Her second album was produced in Nashville by Chet Atkins, resulting in an obvious Country music influence. The first single from the album, I Just Don’t Understand, reached #17 on the Hot 100 in 1961. It was her first and only top forty record.

Fortunately, starring in State Fair in 1962 and Bye-Bye Birdie in 1963 turned her into a major star and she no longer had to depend on hit singles.

An up-and-coming British group recorded I Just Don’t Understand in 1963, but they didn’t release the recording until 1964. The group? The Beatles.

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An up-and-coming British group recorded I Just Don’t Understand in 1963, but they didn’t release the recording until 1964. The group? The Beatles.

https://en.wikipedia.org/wiki/Ann-Margret

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1967 Herman’s Hermits – No Milk Today

Herman’s Hermits had an amazing run of hit records in the US in the mid-sixties. Many of them featured one or two members of Led Zeppelin playing instruments on their recordings.

The group even managed one two-sided hit in 1967. The a-side featured the top five hit There’s A Kind Of Hush, which later reached the top twenty when the Carpenters released their own cover version of the song in 1976.

The b-side, which is mostly ignored by radio stations now, was No Milk Today. The recording just barely got into the top forty in the US in 1967, but topped the charts in Australia and reached the top ten in a half-dozen other countries where they released it as the a-side of a different single in 1966.

https://en.wikipedia.org/wiki/No_Milk_Today

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1960 Little Anthony And The Imperials – Shimmy Shimmy Ko Ko Bop

Little Anthony and the Imperials reached #4 on the Hot 100 in 1958 with their very first single, Tears On My Pillow, after which they struggled for a few years. The next time they got into the top forty came in early 1960 when they released Shimmy Shimmy Ko Ko Bop. The single peaked at #24.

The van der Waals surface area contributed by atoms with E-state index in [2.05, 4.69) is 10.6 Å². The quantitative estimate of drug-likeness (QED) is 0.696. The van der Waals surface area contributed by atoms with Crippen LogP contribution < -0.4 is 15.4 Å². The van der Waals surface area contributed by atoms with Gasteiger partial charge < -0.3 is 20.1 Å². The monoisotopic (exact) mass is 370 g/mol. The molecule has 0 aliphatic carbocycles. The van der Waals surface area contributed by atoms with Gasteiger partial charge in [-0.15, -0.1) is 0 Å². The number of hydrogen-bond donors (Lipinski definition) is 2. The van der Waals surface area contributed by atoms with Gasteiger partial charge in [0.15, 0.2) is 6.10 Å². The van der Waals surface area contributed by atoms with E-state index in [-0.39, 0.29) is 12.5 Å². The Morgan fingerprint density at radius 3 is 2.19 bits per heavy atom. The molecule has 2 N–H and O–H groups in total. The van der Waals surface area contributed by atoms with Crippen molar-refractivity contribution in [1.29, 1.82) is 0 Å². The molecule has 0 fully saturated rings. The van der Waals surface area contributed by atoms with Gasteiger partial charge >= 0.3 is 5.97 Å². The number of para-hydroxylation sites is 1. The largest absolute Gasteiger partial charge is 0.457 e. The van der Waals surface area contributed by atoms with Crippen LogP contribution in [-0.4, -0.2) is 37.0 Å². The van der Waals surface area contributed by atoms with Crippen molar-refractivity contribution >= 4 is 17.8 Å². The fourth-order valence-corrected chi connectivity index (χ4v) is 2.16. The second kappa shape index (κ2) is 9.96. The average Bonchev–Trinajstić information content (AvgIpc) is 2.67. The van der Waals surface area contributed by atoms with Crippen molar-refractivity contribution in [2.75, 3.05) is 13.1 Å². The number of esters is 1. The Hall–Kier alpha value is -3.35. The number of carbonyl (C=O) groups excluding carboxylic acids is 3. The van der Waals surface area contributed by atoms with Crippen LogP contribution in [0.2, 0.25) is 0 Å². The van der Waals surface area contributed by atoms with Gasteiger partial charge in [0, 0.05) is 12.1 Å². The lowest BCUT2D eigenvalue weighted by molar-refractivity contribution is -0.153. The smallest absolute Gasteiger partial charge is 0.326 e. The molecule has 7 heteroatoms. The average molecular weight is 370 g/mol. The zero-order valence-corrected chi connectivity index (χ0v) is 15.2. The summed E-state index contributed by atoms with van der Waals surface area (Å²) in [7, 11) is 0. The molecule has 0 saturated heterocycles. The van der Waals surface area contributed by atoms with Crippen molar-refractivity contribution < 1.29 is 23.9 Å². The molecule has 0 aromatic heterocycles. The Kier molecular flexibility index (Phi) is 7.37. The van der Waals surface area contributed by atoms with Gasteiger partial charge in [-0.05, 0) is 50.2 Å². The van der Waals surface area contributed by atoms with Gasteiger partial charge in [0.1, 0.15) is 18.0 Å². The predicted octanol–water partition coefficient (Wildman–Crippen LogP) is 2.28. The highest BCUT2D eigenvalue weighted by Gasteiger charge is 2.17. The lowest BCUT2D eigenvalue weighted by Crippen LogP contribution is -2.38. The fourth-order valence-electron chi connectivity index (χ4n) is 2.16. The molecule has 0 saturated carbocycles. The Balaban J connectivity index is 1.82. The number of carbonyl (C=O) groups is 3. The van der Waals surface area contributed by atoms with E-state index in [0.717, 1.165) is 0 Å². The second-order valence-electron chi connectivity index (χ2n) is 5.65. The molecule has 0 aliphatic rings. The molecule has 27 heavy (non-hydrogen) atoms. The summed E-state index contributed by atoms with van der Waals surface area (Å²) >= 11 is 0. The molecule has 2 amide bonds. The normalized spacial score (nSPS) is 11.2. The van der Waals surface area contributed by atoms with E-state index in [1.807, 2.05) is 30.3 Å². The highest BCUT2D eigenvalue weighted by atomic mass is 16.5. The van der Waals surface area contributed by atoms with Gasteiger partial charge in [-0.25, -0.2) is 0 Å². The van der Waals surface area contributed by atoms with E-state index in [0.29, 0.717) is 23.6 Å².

It was a brief respite; the group’s next single only reached #86. They didn’t even reach the Hot 100 at all again until 1964, when their records ignored the chart dominance of the British Invasion and they scored four more top twenty hits.

https://en.wikipedia.org/wiki/Little_Anthony_and_the_Imperials

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Lost or Forgotten Oldie of the Day: 1959 The Islanders – The Enchanted Sea

1959 The Islanders – The Enchanted Sea 

The Islanders was an instrumental group in the late fifties. The primary members of the band were Frank Metis on accordion and Randy Starr on guitar. The pair wrote The Enchanted Sea and recorded it using sound effects produced by Ralph F. Curtis.

Their single on Mayflower Records reached #15 on the Hot 100 in 1959. They recorded an album, but never charted again. Randy continued with a solo career as a singer/songwriter. His biggest success came in 1964 when Elvis recorded a song Randy had written, Kissing Cousins.

Martin Denny led a group in Hawaii beginning in 1954. They played mostly on Oahu at the Shell Bar in the Hawaiian Village. One night, the band was fooling around and making noises like birds and frogs during one of their numbers, and the result inspired a listener to get the band to record the song for Liberty Records. The result was The Quiet Village, which reached #4 on the Hot 100 in early 1959. Their next single only reached #88 on the Hot 100. Searching for a better follow-up, they covered The Enchanted Sea. They once again added sound effects to the music, and the single reached #28 about the same time that The Islanders’ single peaked.

Their band recorded dozens of albums, but only reached the Hot 100 one more time. Their jazzy cover of A Taste of Honey reached #50 on the Hot 100 in 1962 and gave them their only entry on the Adult Contemporary chart, where it peaked at #13.

https://en.wikipedia.org/wiki/The_Islanders_(American_band)
https://en.wikipedia.org/wiki/Martin_Denny

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1958 Chuck Willis – Hang Up My Rock And Roll Shoes

Chuck Willis had more than a half-dozen top ten singles on the R&B chart beginning in 1952 before his cover of the old standard C. C. Rider reached #1 on the R&B chart and #12 on the Hot 100 in 1957.

The original a-Side of his next hit record, Hang Up My Rock And Roll Shoes charted, but only reached #9 on the R&B chart and #24 on the Hot 100 in 1958. Shortly after that single was released, Chuck died while undergoing surgery for ulcers, after which What Am I Living For began getting more airplay. That side of the single climbed up the charts and reached #9 on the Hot 100 and #1 on the R&B chart.

https://en.wikipedia.org/wiki/Chuck_Willis